6. Assess high-impact areas. Pay particular attention to influential spaces and designs including the kitchen, lighting, hardware, the master bath and the master bedroom. One key area to invest in is the kitchen: Buyers pay extra attention to its flooring. They’re also looking for solid countertops made of granite, quartz or the quartz compound Silestone. Appliances may need to be updated, and stainless is still the most-requested appliance type, according to Connolly. If major light fixtures are dated, they can be replaced easily and inexpensively. Drum light fixtures (with a fabric or neutral shade) blend with most existing fixtures. If hardware is dated, replace things like brass door handles, dated knobs and kitchen-cabinet pulls. In the master bath, buyers want luxury. If you replace carpet with vinyl, be sure to use a heavy vinyl that looks like tile. Replace floral or patterned bedding with fresh “hotel collection” white bedding in the master bedroom.

7. Plan ahead. Preparing your home requires detailed planning. There are so many elements that need to come together prior to putting your property on the market that it can be daunting. If you pack it now, you won’t have to pack it later when your house sells. Put together a schedule, and rely on an array of professionals to assist with the process.

She also shared four common mistakes and misconceptions when staging your home.

1. Waiting to call the stager. Some sellers are embarrassed to have a stager come to their homes before they have “cleaned up.” They go ahead and paint and begin making repairs before the stager arrives. The paint color selected is typically not the right shade to appeal to the widest range of buyers, and at that point, the sellers have no funds left to repaint or do additional projects.

2. Putting the home on the market prior to staging. The biggest mistake most sellers make is taking the “wait-and-see” approach. They list the house without staging, and if it doesn’t sell in a few weeks or even months, then they stage it. It is very difficult to regain momentum once potential buyers have already been through the unstaged property.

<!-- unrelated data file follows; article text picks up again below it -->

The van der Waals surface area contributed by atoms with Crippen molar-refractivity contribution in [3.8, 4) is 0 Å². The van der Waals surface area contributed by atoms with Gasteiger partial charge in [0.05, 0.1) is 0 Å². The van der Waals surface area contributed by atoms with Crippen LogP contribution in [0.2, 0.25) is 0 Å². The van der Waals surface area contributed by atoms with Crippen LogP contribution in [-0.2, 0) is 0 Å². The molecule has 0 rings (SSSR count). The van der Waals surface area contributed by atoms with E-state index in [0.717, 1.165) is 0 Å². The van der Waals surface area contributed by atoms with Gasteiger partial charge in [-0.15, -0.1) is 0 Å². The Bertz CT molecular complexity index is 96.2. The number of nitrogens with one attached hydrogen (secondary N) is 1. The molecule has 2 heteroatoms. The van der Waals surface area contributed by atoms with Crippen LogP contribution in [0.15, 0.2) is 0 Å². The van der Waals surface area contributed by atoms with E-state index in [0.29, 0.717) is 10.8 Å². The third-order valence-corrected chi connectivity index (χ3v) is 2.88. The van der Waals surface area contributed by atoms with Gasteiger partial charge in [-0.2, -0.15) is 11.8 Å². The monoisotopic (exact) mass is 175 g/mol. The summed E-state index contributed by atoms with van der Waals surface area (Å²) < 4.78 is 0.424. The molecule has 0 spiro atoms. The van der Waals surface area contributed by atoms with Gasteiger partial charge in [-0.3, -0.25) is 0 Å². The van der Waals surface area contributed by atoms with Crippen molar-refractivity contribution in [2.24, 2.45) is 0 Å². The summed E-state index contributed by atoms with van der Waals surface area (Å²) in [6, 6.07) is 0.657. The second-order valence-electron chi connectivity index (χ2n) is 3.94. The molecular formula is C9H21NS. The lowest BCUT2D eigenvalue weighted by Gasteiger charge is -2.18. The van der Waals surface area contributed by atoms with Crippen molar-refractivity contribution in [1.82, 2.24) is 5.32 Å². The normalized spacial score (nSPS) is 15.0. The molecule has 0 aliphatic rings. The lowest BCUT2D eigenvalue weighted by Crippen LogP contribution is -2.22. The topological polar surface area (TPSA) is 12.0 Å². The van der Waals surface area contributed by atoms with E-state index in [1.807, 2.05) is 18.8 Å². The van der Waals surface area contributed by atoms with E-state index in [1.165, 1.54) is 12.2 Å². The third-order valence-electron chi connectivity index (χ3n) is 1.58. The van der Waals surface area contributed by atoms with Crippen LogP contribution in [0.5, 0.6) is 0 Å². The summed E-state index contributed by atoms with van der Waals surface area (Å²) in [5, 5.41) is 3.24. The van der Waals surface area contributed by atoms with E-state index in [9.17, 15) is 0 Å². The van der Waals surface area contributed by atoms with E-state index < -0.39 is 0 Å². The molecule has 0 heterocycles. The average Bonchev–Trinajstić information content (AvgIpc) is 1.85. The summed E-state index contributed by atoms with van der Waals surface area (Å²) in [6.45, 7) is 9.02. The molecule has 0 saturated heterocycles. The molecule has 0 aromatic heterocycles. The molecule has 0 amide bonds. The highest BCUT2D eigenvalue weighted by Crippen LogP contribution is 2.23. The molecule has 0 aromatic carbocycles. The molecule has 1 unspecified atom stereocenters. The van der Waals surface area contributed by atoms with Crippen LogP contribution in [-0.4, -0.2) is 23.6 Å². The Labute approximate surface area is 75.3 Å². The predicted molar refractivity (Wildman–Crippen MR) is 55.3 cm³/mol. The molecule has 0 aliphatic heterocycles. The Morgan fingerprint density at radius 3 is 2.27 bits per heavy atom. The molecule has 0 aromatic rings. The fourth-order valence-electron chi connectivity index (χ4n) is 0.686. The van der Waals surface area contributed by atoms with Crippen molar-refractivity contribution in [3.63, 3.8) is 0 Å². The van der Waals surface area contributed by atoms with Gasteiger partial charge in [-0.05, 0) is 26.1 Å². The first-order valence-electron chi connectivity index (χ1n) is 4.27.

3. Thinking staging and interior design are the same thing. Interior design is specific to the client and creates a very personal living environment. Home staging is the exact opposite. Staging depersonalizes the property to appeal to the widest range of buyers in the demographic area. Most of the seller’s personal collections, photos and so forth are packed away during the home-staging process.

4. Not ordering professional photography. Connolly recommends professional photography for all real estate listings, especially staged properties. If the seller has made the investment to stage his or her property, the agent owes it to the seller to secure professional photos to create outstanding marketing materials.

INhance IT! Staging | 314-486-5354 | inhanceitstaging.com

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Robyn is LN's digital editor and a staff writer. Proud alumna of Notre Dame High School in St. Louis and Eastern Illinois University. Avid coffee drinker, dog lover, concertgoer and word nerd.